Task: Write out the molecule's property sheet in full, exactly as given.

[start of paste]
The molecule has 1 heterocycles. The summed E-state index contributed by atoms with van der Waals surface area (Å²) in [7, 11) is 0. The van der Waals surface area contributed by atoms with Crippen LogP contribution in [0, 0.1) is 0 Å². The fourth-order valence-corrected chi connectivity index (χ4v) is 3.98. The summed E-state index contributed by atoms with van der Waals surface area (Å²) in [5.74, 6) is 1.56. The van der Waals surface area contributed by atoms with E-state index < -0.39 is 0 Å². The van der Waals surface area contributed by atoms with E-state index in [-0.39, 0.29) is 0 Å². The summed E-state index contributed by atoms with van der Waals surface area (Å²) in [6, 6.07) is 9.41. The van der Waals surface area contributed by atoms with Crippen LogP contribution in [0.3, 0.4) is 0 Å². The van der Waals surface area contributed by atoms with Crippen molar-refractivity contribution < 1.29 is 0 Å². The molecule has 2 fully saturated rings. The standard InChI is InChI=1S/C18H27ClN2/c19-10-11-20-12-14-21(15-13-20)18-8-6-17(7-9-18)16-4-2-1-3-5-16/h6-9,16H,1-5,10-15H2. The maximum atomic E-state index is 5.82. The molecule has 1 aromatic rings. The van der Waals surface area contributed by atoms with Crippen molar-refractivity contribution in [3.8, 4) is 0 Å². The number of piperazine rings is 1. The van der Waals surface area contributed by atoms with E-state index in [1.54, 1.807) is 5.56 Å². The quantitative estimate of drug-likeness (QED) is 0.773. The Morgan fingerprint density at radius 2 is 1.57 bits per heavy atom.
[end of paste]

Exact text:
The molecule has 1 heterocycles. The summed E-state index contributed by atoms with van der Waals surface area (Å²) in [7, 11) is 0. The van der Waals surface area contributed by atoms with Crippen LogP contribution in [0, 0.1) is 0 Å². The fourth-order valence-corrected chi connectivity index (χ4v) is 3.98. The summed E-state index contributed by atoms with van der Waals surface area (Å²) in [5.74, 6) is 1.56. The van der Waals surface area contributed by atoms with E-state index < -0.39 is 0 Å². The van der Waals surface area contributed by atoms with E-state index in [-0.39, 0.29) is 0 Å². The summed E-state index contributed by atoms with van der Waals surface area (Å²) in [6, 6.07) is 9.41. The van der Waals surface area contributed by atoms with Crippen LogP contribution in [0.3, 0.4) is 0 Å². The van der Waals surface area contributed by atoms with Crippen molar-refractivity contribution < 1.29 is 0 Å². The molecule has 2 fully saturated rings. The standard InChI is InChI=1S/C18H27ClN2/c19-10-11-20-12-14-21(15-13-20)18-8-6-17(7-9-18)16-4-2-1-3-5-16/h6-9,16H,1-5,10-15H2. The maximum atomic E-state index is 5.82. The molecule has 1 aromatic rings. The van der Waals surface area contributed by atoms with Crippen molar-refractivity contribution in [3.8, 4) is 0 Å². The number of piperazine rings is 1. The van der Waals surface area contributed by atoms with E-state index in [1.54, 1.807) is 5.56 Å². The quantitative estimate of drug-likeness (QED) is 0.773. The Morgan fingerprint density at radius 2 is 1.57 bits per heavy atom.